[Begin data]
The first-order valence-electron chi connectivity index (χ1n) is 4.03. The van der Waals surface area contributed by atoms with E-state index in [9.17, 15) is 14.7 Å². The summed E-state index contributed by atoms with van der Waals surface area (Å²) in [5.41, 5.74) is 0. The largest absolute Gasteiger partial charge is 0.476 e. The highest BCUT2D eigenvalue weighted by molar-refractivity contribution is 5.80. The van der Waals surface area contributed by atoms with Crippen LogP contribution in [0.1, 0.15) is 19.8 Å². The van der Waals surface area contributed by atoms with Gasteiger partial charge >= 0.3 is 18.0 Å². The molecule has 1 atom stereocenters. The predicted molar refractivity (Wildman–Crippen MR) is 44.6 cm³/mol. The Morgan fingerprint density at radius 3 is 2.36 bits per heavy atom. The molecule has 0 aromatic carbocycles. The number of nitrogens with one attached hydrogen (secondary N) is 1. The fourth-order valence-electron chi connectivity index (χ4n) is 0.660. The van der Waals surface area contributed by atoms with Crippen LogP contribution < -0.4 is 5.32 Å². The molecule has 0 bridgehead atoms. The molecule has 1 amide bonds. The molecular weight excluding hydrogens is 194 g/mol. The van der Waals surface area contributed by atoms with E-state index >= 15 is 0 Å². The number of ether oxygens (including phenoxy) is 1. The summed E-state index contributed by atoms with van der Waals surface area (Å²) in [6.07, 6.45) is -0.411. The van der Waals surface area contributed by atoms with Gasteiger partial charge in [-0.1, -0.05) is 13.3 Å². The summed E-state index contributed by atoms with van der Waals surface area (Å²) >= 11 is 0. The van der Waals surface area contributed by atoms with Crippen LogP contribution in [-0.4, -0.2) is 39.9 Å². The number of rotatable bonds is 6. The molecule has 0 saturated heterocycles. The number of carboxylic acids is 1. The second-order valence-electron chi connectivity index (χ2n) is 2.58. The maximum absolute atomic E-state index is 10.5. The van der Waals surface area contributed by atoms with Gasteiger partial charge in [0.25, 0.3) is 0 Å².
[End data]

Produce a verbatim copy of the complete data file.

The first-order valence-electron chi connectivity index (χ1n) is 4.03. The van der Waals surface area contributed by atoms with E-state index in [9.17, 15) is 14.7 Å². The summed E-state index contributed by atoms with van der Waals surface area (Å²) in [5.41, 5.74) is 0. The largest absolute Gasteiger partial charge is 0.476 e. The highest BCUT2D eigenvalue weighted by molar-refractivity contribution is 5.80. The van der Waals surface area contributed by atoms with Crippen LogP contribution in [0.1, 0.15) is 19.8 Å². The van der Waals surface area contributed by atoms with Gasteiger partial charge >= 0.3 is 18.0 Å². The molecule has 1 atom stereocenters. The predicted molar refractivity (Wildman–Crippen MR) is 44.6 cm³/mol. The Morgan fingerprint density at radius 3 is 2.36 bits per heavy atom. The molecule has 0 aromatic carbocycles. The number of nitrogens with one attached hydrogen (secondary N) is 1. The fourth-order valence-electron chi connectivity index (χ4n) is 0.660. The van der Waals surface area contributed by atoms with Crippen LogP contribution < -0.4 is 5.32 Å². The molecule has 0 bridgehead atoms. The molecule has 1 amide bonds. The molecular weight excluding hydrogens is 194 g/mol. The van der Waals surface area contributed by atoms with E-state index >= 15 is 0 Å². The number of ether oxygens (including phenoxy) is 1. The summed E-state index contributed by atoms with van der Waals surface area (Å²) in [6.07, 6.45) is -0.411. The van der Waals surface area contributed by atoms with Gasteiger partial charge in [-0.1, -0.05) is 13.3 Å². The summed E-state index contributed by atoms with van der Waals surface area (Å²) >= 11 is 0. The van der Waals surface area contributed by atoms with Crippen LogP contribution in [-0.4, -0.2) is 39.9 Å². The number of rotatable bonds is 6. The molecule has 0 saturated heterocycles. The number of carboxylic acids is 1. The second-order valence-electron chi connectivity index (χ2n) is 2.58. The maximum absolute atomic E-state index is 10.5. The van der Waals surface area contributed by atoms with Gasteiger partial charge in [0.25, 0.3) is 0 Å².